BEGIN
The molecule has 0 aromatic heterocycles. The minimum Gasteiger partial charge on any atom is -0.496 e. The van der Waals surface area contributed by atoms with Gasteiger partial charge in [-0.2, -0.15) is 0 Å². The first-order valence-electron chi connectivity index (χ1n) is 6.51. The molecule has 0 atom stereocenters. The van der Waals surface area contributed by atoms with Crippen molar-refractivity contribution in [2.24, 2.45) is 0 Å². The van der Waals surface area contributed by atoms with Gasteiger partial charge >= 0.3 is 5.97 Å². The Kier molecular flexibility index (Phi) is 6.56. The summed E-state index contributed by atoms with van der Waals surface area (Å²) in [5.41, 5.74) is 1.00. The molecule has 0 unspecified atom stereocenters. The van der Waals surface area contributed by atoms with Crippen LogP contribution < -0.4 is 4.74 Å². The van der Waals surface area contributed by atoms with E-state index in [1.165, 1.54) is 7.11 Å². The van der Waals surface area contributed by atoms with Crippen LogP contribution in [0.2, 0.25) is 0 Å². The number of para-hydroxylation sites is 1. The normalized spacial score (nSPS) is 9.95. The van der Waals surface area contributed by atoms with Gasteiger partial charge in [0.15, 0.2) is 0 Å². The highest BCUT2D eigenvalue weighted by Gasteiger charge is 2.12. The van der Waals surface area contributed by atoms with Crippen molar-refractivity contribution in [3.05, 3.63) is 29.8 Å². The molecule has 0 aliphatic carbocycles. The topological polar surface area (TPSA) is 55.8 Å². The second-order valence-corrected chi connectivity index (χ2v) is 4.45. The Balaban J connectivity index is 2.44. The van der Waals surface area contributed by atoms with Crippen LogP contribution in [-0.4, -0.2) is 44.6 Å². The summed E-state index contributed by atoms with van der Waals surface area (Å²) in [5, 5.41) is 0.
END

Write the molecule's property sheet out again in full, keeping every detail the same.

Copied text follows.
The molecule has 0 aromatic heterocycles. The minimum Gasteiger partial charge on any atom is -0.496 e. The van der Waals surface area contributed by atoms with Gasteiger partial charge in [-0.2, -0.15) is 0 Å². The first-order valence-electron chi connectivity index (χ1n) is 6.51. The molecule has 0 atom stereocenters. The van der Waals surface area contributed by atoms with Crippen molar-refractivity contribution in [2.24, 2.45) is 0 Å². The van der Waals surface area contributed by atoms with Gasteiger partial charge >= 0.3 is 5.97 Å². The Kier molecular flexibility index (Phi) is 6.56. The summed E-state index contributed by atoms with van der Waals surface area (Å²) in [5.41, 5.74) is 1.00. The molecule has 0 unspecified atom stereocenters. The van der Waals surface area contributed by atoms with Crippen LogP contribution < -0.4 is 4.74 Å². The van der Waals surface area contributed by atoms with E-state index in [1.165, 1.54) is 7.11 Å². The van der Waals surface area contributed by atoms with Crippen LogP contribution in [0.2, 0.25) is 0 Å². The number of para-hydroxylation sites is 1. The normalized spacial score (nSPS) is 9.95. The van der Waals surface area contributed by atoms with Gasteiger partial charge in [0.15, 0.2) is 0 Å². The highest BCUT2D eigenvalue weighted by Gasteiger charge is 2.12. The van der Waals surface area contributed by atoms with Crippen molar-refractivity contribution in [3.05, 3.63) is 29.8 Å². The molecule has 0 aliphatic carbocycles. The topological polar surface area (TPSA) is 55.8 Å². The second-order valence-corrected chi connectivity index (χ2v) is 4.45. The Balaban J connectivity index is 2.44. The van der Waals surface area contributed by atoms with Crippen LogP contribution in [-0.4, -0.2) is 44.6 Å². The summed E-state index contributed by atoms with van der Waals surface area (Å²) in [5, 5.41) is 0.